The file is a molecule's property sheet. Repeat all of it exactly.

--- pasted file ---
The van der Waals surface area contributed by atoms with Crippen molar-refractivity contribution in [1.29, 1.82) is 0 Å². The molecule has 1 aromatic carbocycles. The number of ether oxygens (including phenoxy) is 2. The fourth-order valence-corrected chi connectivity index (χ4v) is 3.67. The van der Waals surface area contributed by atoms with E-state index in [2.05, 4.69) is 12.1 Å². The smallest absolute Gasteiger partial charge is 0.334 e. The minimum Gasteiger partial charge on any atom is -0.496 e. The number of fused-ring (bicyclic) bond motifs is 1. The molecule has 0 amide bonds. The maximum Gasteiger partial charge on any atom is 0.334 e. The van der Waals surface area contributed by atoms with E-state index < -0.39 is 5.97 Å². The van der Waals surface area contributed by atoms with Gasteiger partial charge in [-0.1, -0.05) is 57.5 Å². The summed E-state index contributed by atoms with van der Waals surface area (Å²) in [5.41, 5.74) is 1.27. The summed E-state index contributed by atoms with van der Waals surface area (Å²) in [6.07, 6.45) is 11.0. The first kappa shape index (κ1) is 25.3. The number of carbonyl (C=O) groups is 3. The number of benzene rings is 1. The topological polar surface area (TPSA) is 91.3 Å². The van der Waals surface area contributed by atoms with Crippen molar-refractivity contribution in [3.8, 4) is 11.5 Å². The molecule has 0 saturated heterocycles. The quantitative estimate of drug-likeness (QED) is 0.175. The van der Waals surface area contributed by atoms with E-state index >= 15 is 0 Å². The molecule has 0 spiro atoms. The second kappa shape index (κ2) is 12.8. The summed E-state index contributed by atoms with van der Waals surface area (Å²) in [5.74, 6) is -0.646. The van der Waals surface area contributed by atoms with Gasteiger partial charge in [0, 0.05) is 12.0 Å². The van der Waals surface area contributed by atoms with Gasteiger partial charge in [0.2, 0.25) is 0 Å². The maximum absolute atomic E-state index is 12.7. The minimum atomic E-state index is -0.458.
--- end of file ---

The van der Waals surface area contributed by atoms with Crippen molar-refractivity contribution in [1.29, 1.82) is 0 Å². The molecule has 1 aromatic carbocycles. The number of ether oxygens (including phenoxy) is 2. The fourth-order valence-corrected chi connectivity index (χ4v) is 3.67. The van der Waals surface area contributed by atoms with E-state index in [2.05, 4.69) is 12.1 Å². The smallest absolute Gasteiger partial charge is 0.334 e. The minimum Gasteiger partial charge on any atom is -0.496 e. The number of fused-ring (bicyclic) bond motifs is 1. The molecule has 0 amide bonds. The maximum Gasteiger partial charge on any atom is 0.334 e. The van der Waals surface area contributed by atoms with E-state index < -0.39 is 5.97 Å². The van der Waals surface area contributed by atoms with Gasteiger partial charge in [-0.1, -0.05) is 57.5 Å². The summed E-state index contributed by atoms with van der Waals surface area (Å²) in [5.41, 5.74) is 1.27. The summed E-state index contributed by atoms with van der Waals surface area (Å²) in [6.07, 6.45) is 11.0. The first kappa shape index (κ1) is 25.3. The number of carbonyl (C=O) groups is 3. The number of benzene rings is 1. The topological polar surface area (TPSA) is 91.3 Å². The van der Waals surface area contributed by atoms with Crippen molar-refractivity contribution in [3.8, 4) is 11.5 Å². The molecule has 0 saturated heterocycles. The quantitative estimate of drug-likeness (QED) is 0.175. The van der Waals surface area contributed by atoms with E-state index >= 15 is 0 Å². The molecule has 0 spiro atoms. The second kappa shape index (κ2) is 12.8. The summed E-state index contributed by atoms with van der Waals surface area (Å²) in [5.74, 6) is -0.646. The van der Waals surface area contributed by atoms with Gasteiger partial charge in [0, 0.05) is 12.0 Å². The van der Waals surface area contributed by atoms with Gasteiger partial charge in [0.2, 0.25) is 0 Å². The maximum absolute atomic E-state index is 12.7. The minimum atomic E-state index is -0.458.